Optima Tax Relief provides assistance to individuals struggling with unmanageable IRS tax burdens. To assess your tax situation and determine if you qualify for tax relief, contact us for a free consultation. 

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What is a Federal Tax Lien?

Owing a tax balance with the IRS could mean that a federal tax lien has been filed against you and any assets or property that you have. Optima CEO David King and Lead Tax Attorney Philip Hwang discuss how a federal tax lien can directly impact an individual and what they need to do in order to resolve their tax liability.

Confused or scared by an IRS notice? Download the Optima®TAX APP and easily understand the severity of your tax situation.

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Military members and their families Qualify for Special Tax Benefits

Members of the military could qualify for special tax benefits. For example, they do not have to pay certain types of taxes and special rules may even lower the taxes they owe or allow them additional time to file and pay their federal taxes.

Here are the special tax benefits military members have:

  • Combat pay exclusion: Individuals serving in a combat zone may have a part or all of their pay tax-free. This will also apply to people that work in an area outside a combat zone when the Department of Defense certifies that area is in direct support of military operations in a combat zone. Military members need to be aware that there are limits to this exclusion for commissioned officers.
  • Additional nontaxable benefits: Members are provided an allowance for housing. Food and uniform allowances are several government paid items that are excluded from gross income, meaning they will not be taxed.
  • Moving expenses: Certain non-reimbursed moving expenses may be tax deductible. In order to deduct these types of expenses, a taxpayer must be a member of the Armed Forces on active duty and the move in question must be due to a military order or result of a permanent change of station.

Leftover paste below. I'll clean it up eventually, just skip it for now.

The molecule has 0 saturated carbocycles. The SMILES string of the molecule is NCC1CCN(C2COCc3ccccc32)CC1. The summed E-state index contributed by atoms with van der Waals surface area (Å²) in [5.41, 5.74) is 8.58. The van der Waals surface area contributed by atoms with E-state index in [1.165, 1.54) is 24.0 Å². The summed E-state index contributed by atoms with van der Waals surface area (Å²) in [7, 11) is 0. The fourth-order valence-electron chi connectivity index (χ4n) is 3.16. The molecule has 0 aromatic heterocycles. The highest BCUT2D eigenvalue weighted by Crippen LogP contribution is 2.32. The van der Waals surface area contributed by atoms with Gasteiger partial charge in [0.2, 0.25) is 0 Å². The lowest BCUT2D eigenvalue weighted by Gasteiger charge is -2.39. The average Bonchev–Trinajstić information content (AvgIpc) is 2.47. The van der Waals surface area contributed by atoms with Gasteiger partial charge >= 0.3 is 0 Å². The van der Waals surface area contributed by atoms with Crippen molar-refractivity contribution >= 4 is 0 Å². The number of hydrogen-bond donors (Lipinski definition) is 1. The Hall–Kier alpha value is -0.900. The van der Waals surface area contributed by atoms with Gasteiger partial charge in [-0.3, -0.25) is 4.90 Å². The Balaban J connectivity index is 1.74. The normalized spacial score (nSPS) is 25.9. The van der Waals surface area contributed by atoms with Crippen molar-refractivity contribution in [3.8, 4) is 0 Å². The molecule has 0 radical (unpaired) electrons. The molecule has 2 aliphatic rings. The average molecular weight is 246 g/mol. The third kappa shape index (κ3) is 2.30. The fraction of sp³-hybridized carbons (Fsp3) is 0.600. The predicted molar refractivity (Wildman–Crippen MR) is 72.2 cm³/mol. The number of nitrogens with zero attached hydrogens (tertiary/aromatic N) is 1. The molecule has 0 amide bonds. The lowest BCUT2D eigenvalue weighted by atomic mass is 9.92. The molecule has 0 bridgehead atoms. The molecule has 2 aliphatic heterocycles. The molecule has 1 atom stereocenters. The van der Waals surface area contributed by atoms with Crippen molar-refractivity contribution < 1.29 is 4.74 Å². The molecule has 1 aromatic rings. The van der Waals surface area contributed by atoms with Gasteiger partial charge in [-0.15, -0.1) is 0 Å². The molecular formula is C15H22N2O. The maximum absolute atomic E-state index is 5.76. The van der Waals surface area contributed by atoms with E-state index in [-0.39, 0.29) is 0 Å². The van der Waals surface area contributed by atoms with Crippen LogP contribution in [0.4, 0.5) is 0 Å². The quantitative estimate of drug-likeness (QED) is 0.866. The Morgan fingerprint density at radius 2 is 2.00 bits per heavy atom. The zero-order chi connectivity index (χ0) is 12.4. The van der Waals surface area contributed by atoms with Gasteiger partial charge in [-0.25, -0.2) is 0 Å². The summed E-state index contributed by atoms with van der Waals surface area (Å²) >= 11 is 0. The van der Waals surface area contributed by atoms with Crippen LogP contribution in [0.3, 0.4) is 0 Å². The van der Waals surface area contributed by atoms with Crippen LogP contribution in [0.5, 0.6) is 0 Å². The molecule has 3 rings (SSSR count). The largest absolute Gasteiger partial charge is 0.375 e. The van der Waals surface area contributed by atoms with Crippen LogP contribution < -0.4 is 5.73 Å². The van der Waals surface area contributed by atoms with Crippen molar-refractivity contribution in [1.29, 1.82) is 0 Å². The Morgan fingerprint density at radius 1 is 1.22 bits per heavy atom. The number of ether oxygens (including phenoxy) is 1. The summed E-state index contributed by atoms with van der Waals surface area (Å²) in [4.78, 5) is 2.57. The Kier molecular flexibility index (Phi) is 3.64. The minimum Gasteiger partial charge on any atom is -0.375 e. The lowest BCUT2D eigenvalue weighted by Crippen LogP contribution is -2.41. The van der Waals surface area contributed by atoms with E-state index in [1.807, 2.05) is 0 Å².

• Deadline extensions: Members of the military that work overseas have the option to postpone most tax deadlines. Those who qualify have the ability to get an automatic extension of time to file and pay back their taxes.
  • Earned income tax credit: Certain special rules allow military member that receive nontaxable combat pay to choose to include it in their taxable income. Individuals who qualify for the credit could owe less taxes and potentially even get a refund.
  • Joint return signatures: If a military member is unable to sign their return, their spouse may be able to sign for the other or get a power of attorney.
  • Reserve and National Guard travel: Members of a reserve component of the Armed Forces may have the option to deduct their unreimbursed travel expenses on their return. In order to qualify, members must travel more than 100 miles away from home in connection with their performance of services as a member of the reserves.

Optima Tax Relief provides assistance to individuals struggling with unmanageable IRS tax burdens. To assess your tax situation and determine if you qualify for tax relief, contact us for a free consultation.

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Taxpayers are reminded that Filing an Extension is not an Extension to Pay Taxes

Taxpayers are reminded that if they have yet to file their federal income tax return, they still have a variety of options that are available to them. Not only is the IRS website accessible to taxpayers, but also provides a customer help line where IRS agents are able to assist individuals who are seeking options to pay back their tax balance.

Individuals are encouraged to file their taxes electronically in order to receive their refund much quicker. In addition to this, e-filing greatly reduces tax return errors since the tax software does the calculations, flags common errors and prompts taxpayers for missing information.

Taxpayers have the option to request more time

Anyone who may need additional time to file has the option to file an extension. One of the easiest ways to do so is for taxpayers to request an extension on Form 4868, Application for Automatic Extension of Time to File U.S. Individual Income Tax Return.

It is important that tax filers understand that an extension to file is not an extension to pay back their tax balance that is due. In order to obtain an extension, taxpayers will need to estimate their tax liability on the form and pay any amount due. Tax payments are typically due by the initial tax deadline, and it is recommended that taxpayers try to pay as much as possible before the tax deadline. If a tax balance does carry over after the deadline, it is recommended that the tax filer continue to make payments or work with the IRS to set up a payment agreement to pay off the rest of their balance.